However, a number of setbacks have resulting in Microsoft upping its game. Windows 10 itself looks like an immense improvement over its predecessor generally, but specific areas highlight both the need for the SteamOS hedge bet, plus the level of competition the Microsoft OS represents. The development of the appealing, if concerning, Universal Apps is a direct consequence of the firm's failure in competing against iOS and Android, and its inability to make the Windows Store indispensable to PC owners. Meanwhile, the emergence of the Mantle API and disappointing Xbox One graphics performance has resulted in a renewed focus within Redmond on whipping DirectX into shape. We don't expect the forthcoming DX12 to change the Xbox One landscape to a great degree, but its appeal in the PC space is considerable across both desktop and mobile computing.

It's DirectX 12 in particular that has clearly caused headaches for SteamOS. The old Microsoft would have released Windows 10 as a premium upgrade, and developers would have been forced to produce DX11 and DX12 versions of the same game in order to get it running on as many PCs as possible. The result? Fragmentation and a half-arsed approach to DX12 development - exactly what we saw with DX11 before the arrival of Xbox One finally consigned its predecessors to the dustbin. Windows 10 is a free upgrade, solving that issue at a stroke, with the same API deployed on Xbox One, streamlining development still further. It'll be costly for Microsoft, but the API fragmentation issue is solved. In the meantime, many of the core enhancements in the new Microsoft API are not a part of OpenGL, by extension making SteamOS less desirable to developers.

A big problem facing SteamOS is the limited portability of titles bought on Windows and the ability to play them on the Valve OS. Some titles like Dying Light (pictured) and both Metro Redux titles are available though, but they are the exception, not the norm.

OpenGL has a reputation for getting great results at a lower level - just like Mantle and DX12 - but much of this is derived from this Approaching Zero Driver Overhead GDC presentation, with some remarkable results achieved using Nvidia OpenGL extensions. However, our feedback from development sources is that it's extremely difficult to work with and not in a state where game-makers can ship titles with it. In effect, the emergence of DX12 threatens to leave SteamOS behind, with the latest OpenGL effectively on level-pegging with the older DX11.

Valve is wise to this and is making all the right moves. One element we can confirm about the firm's upcoming GDC offensive is the reveal of a new graphics API from OpenGL makers, Khronos, that has obvious involvement from Gabe Newell and company. glNext is described as an "upcoming cross-platform graphics API designed for modern programming techniques and processors. glNext will be the singular choice for developers who demand peak performance in their applications." A sponsored session from Valve, support at the presentation is impressive, with representation from Epic (Unreal Engine) and Unity, not to mention DICE's Johan Andersson - a key architect behind AMD's Mantle API and whose work appears to have been invaluable in shaping DirectX 12.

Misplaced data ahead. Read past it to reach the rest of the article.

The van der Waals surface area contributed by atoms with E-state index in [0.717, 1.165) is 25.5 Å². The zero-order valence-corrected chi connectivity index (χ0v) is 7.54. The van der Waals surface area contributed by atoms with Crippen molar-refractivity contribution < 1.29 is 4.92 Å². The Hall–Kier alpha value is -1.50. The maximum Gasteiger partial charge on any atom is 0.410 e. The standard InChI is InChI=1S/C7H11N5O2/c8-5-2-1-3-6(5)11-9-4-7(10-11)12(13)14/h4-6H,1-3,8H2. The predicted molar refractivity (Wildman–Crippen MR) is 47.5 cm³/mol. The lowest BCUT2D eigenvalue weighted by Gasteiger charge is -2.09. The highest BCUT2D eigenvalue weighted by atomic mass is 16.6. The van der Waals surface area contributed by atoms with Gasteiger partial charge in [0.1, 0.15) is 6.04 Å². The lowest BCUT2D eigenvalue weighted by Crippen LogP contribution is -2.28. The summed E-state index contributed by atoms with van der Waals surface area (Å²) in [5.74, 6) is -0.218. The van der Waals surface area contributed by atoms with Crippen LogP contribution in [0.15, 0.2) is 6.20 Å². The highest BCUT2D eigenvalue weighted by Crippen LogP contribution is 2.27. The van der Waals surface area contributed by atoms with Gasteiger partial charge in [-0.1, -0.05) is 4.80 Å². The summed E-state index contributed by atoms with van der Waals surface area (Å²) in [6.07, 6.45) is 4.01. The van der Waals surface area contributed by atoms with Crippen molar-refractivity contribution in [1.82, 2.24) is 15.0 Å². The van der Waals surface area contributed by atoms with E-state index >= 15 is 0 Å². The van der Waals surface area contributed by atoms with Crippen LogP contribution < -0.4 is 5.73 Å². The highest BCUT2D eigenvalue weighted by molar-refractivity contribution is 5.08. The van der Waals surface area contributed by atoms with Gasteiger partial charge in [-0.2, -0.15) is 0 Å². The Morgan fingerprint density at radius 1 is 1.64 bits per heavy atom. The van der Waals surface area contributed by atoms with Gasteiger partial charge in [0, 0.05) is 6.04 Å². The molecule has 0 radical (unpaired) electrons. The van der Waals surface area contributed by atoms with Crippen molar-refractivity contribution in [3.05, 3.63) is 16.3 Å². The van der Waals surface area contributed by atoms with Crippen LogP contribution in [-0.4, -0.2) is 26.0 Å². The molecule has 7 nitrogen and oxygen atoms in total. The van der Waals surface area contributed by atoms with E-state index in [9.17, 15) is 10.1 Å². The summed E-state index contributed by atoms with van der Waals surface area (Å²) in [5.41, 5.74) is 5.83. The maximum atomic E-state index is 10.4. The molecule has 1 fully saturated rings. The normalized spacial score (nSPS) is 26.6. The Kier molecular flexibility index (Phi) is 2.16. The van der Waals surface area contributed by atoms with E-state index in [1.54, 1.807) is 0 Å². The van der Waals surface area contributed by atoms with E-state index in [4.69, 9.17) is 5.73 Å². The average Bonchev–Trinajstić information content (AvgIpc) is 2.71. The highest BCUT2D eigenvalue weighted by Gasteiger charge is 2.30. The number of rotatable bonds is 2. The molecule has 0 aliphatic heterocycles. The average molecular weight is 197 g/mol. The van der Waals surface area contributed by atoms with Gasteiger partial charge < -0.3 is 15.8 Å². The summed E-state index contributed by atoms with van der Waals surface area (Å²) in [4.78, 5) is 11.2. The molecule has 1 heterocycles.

Also present at the event is Oxide Games' graphics architect, Dan Baker. Oxide produced the Star Swarm stress test Mantle demo, and has a deep understanding of the API. Way back in May 2014, Baker produced a fascinating blog on why Mantle and DX12 are so important, and it also serves as a great primer on what the technology is capable of, and how it can change gaming. It's an old blog now, but somewhat prophetic in highlighting the need for glNext.

DX11 (top) vs DX12 in 3DMark. Note the bias towards the strength of a single CPU core using the old API and how the load spreads over multiple cores in the new one. Overall CPU utilisation goes down which is good news for everyone, but AMD processors in particular will benefit, as will mobile chips - they won't need to spin up to top-speed in many rendering scenarios, meaning that more of the power budget can be allocated to the GPU.

"Oxide has a strong interest in supporting platforms beyond Windows," Baker wrote. "Our hope is that Mantle be a call to arms to bring an industrial-strength API to such platforms as SteamOS, Linux, Android and MacOS. The biggest problem for us moving to other platforms is the relative weakness of the graphics software... from a business standpoint, it makes little sense to rely on Microsoft doing the right thing."

At the very least, the arrival of glNext should ensure that SteamOS can compete with - or maybe even surpass - DirectX 12 in terms of GPU features and low-level utilisation. Certainly the involvement of DICE's Johan Andersson in particular suggests that this should be the case, ensuring that SteamOS remains competitive.

However, on a higher, more general level, Valve has to make the case that SteamOS is a viable alternative to Windows. There's a genuine danger that it won't receive the support it needs to flourish, and referring to it as a 'hedge bet' makes the platform look like a fallback position rather than the fully open vibrant platform competitor to Windows it needs to be.

"Windows 8 was like this giant sadness," Newell once told The Verge. "It just hurts everybody in the PC business. Rather than everybody being all excited to go buy a new PC, buying new software to run on it, we've had a 20+ per cent decline in PC sales - it's like 'holy cow that's not what the new generation of the operating system is supposed to do.' There's supposed to be a 40 per cent uptake, not a 20 per cent decline, so that's what really scares me. When I started using it I was like 'oh my god...' I find [Windows 8] unusable."

It's been over two years since Gabe Newell wrote off Windows 8. In that time we've seen the OS transform into a more streamlined version of its predecessor, with its intrusive tablet interface easily disabled and mostly forgotten for desktop PC owners. It's not a revelation but it's a good, solid OS. We can't help but wonder what Newell makes of Windows 10, and whether he genuinely sees SteamOS as the vehicle for genuine change - beta builds have felt workmanlike and light on features. We understand that the Valve controller has 'gone gold' and will be unveiled in its final form at GDC, and we're likely to see a lot of Steam Machine hardware, but we're going to need to see games - and lots of them - plus a deeply compelling case to convince users that Linux and SteamOS are indeed a viable alternative.

Read this next